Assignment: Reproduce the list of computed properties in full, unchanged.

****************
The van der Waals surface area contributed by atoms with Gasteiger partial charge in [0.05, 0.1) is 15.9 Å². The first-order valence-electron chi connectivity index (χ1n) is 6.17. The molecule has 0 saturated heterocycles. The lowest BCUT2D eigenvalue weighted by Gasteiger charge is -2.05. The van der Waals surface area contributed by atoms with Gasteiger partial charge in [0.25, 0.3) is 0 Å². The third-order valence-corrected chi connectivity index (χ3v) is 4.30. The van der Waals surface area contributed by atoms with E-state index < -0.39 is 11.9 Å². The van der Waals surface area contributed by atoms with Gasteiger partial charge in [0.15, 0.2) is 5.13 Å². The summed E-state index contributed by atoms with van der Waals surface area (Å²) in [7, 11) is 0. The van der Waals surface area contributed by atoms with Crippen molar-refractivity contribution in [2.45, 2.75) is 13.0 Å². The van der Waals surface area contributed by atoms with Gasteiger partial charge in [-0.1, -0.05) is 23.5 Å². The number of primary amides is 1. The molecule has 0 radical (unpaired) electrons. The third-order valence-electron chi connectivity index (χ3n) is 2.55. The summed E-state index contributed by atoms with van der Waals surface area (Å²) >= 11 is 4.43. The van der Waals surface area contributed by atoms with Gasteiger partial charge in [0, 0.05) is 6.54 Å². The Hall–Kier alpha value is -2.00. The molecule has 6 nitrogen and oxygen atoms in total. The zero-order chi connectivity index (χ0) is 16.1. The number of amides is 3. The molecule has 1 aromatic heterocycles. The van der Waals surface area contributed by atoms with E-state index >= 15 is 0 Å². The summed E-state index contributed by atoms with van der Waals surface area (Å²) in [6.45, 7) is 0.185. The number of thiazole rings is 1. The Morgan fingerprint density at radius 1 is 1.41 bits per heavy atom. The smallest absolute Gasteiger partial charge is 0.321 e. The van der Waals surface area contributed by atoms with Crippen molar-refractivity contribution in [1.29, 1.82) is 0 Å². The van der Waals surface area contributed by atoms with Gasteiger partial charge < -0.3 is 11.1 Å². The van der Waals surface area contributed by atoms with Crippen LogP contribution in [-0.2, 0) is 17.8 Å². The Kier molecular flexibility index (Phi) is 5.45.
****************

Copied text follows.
The van der Waals surface area contributed by atoms with Gasteiger partial charge in [0.05, 0.1) is 15.9 Å². The first-order valence-electron chi connectivity index (χ1n) is 6.17. The molecule has 0 saturated heterocycles. The lowest BCUT2D eigenvalue weighted by Gasteiger charge is -2.05. The van der Waals surface area contributed by atoms with Gasteiger partial charge in [0.25, 0.3) is 0 Å². The third-order valence-corrected chi connectivity index (χ3v) is 4.30. The van der Waals surface area contributed by atoms with E-state index < -0.39 is 11.9 Å². The van der Waals surface area contributed by atoms with Gasteiger partial charge in [0.15, 0.2) is 5.13 Å². The summed E-state index contributed by atoms with van der Waals surface area (Å²) in [7, 11) is 0. The van der Waals surface area contributed by atoms with Crippen molar-refractivity contribution in [2.45, 2.75) is 13.0 Å². The van der Waals surface area contributed by atoms with Gasteiger partial charge in [-0.1, -0.05) is 23.5 Å². The number of primary amides is 1. The molecule has 0 radical (unpaired) electrons. The third-order valence-electron chi connectivity index (χ3n) is 2.55. The summed E-state index contributed by atoms with van der Waals surface area (Å²) >= 11 is 4.43. The van der Waals surface area contributed by atoms with Gasteiger partial charge in [0, 0.05) is 6.54 Å². The Hall–Kier alpha value is -2.00. The molecule has 6 nitrogen and oxygen atoms in total. The zero-order chi connectivity index (χ0) is 16.1. The number of amides is 3. The molecule has 1 aromatic heterocycles. The van der Waals surface area contributed by atoms with E-state index >= 15 is 0 Å². The summed E-state index contributed by atoms with van der Waals surface area (Å²) in [6.45, 7) is 0.185. The number of thiazole rings is 1. The Morgan fingerprint density at radius 1 is 1.41 bits per heavy atom. The smallest absolute Gasteiger partial charge is 0.321 e. The van der Waals surface area contributed by atoms with Crippen molar-refractivity contribution in [1.29, 1.82) is 0 Å². The van der Waals surface area contributed by atoms with Gasteiger partial charge < -0.3 is 11.1 Å². The van der Waals surface area contributed by atoms with Crippen LogP contribution in [-0.2, 0) is 17.8 Å². The Kier molecular flexibility index (Phi) is 5.45.